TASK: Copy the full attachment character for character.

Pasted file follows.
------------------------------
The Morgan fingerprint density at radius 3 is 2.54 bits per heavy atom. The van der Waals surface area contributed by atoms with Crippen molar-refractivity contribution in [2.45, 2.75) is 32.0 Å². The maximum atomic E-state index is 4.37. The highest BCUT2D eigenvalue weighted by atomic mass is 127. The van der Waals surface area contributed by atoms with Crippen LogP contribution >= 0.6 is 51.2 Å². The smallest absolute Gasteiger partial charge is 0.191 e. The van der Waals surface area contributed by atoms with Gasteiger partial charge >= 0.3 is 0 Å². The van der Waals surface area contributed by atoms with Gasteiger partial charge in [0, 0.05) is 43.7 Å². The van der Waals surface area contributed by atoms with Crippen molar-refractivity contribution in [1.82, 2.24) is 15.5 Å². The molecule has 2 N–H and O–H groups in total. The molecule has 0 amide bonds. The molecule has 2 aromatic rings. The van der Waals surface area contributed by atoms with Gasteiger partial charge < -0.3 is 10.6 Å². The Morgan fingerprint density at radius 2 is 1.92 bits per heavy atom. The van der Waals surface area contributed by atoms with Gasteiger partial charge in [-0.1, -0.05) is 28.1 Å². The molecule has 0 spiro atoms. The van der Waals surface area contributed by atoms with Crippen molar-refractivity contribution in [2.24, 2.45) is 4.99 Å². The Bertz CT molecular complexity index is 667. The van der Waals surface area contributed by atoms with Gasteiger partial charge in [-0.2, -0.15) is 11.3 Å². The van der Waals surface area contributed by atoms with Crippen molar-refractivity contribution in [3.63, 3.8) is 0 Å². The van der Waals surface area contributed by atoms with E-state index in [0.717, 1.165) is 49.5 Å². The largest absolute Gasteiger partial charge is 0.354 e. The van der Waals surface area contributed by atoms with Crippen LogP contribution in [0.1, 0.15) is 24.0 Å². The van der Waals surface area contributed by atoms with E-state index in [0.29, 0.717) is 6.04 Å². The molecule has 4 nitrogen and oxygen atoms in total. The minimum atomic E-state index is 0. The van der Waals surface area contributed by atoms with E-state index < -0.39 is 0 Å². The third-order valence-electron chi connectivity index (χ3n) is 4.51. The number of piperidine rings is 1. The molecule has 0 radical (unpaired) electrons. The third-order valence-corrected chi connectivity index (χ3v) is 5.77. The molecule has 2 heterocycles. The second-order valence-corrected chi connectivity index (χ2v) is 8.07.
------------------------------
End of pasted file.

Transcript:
The Morgan fingerprint density at radius 3 is 2.54 bits per heavy atom. The van der Waals surface area contributed by atoms with Crippen molar-refractivity contribution in [2.45, 2.75) is 32.0 Å². The maximum atomic E-state index is 4.37. The highest BCUT2D eigenvalue weighted by atomic mass is 127. The van der Waals surface area contributed by atoms with Crippen LogP contribution >= 0.6 is 51.2 Å². The smallest absolute Gasteiger partial charge is 0.191 e. The van der Waals surface area contributed by atoms with Gasteiger partial charge >= 0.3 is 0 Å². The van der Waals surface area contributed by atoms with Gasteiger partial charge in [0, 0.05) is 43.7 Å². The van der Waals surface area contributed by atoms with Crippen molar-refractivity contribution in [1.82, 2.24) is 15.5 Å². The molecule has 2 N–H and O–H groups in total. The molecule has 0 amide bonds. The molecule has 2 aromatic rings. The van der Waals surface area contributed by atoms with Gasteiger partial charge < -0.3 is 10.6 Å². The Morgan fingerprint density at radius 2 is 1.92 bits per heavy atom. The van der Waals surface area contributed by atoms with Gasteiger partial charge in [-0.1, -0.05) is 28.1 Å². The molecule has 0 spiro atoms. The van der Waals surface area contributed by atoms with Crippen molar-refractivity contribution in [2.24, 2.45) is 4.99 Å². The Bertz CT molecular complexity index is 667. The van der Waals surface area contributed by atoms with Gasteiger partial charge in [-0.2, -0.15) is 11.3 Å². The van der Waals surface area contributed by atoms with Crippen molar-refractivity contribution in [3.63, 3.8) is 0 Å². The van der Waals surface area contributed by atoms with E-state index in [0.717, 1.165) is 49.5 Å². The largest absolute Gasteiger partial charge is 0.354 e. The van der Waals surface area contributed by atoms with Crippen LogP contribution in [0.1, 0.15) is 24.0 Å². The van der Waals surface area contributed by atoms with E-state index in [0.29, 0.717) is 6.04 Å². The molecule has 4 nitrogen and oxygen atoms in total. The minimum atomic E-state index is 0. The van der Waals surface area contributed by atoms with E-state index < -0.39 is 0 Å². The third-order valence-electron chi connectivity index (χ3n) is 4.51. The number of piperidine rings is 1. The molecule has 0 radical (unpaired) electrons. The third-order valence-corrected chi connectivity index (χ3v) is 5.77. The molecule has 2 heterocycles. The second-order valence-corrected chi connectivity index (χ2v) is 8.07.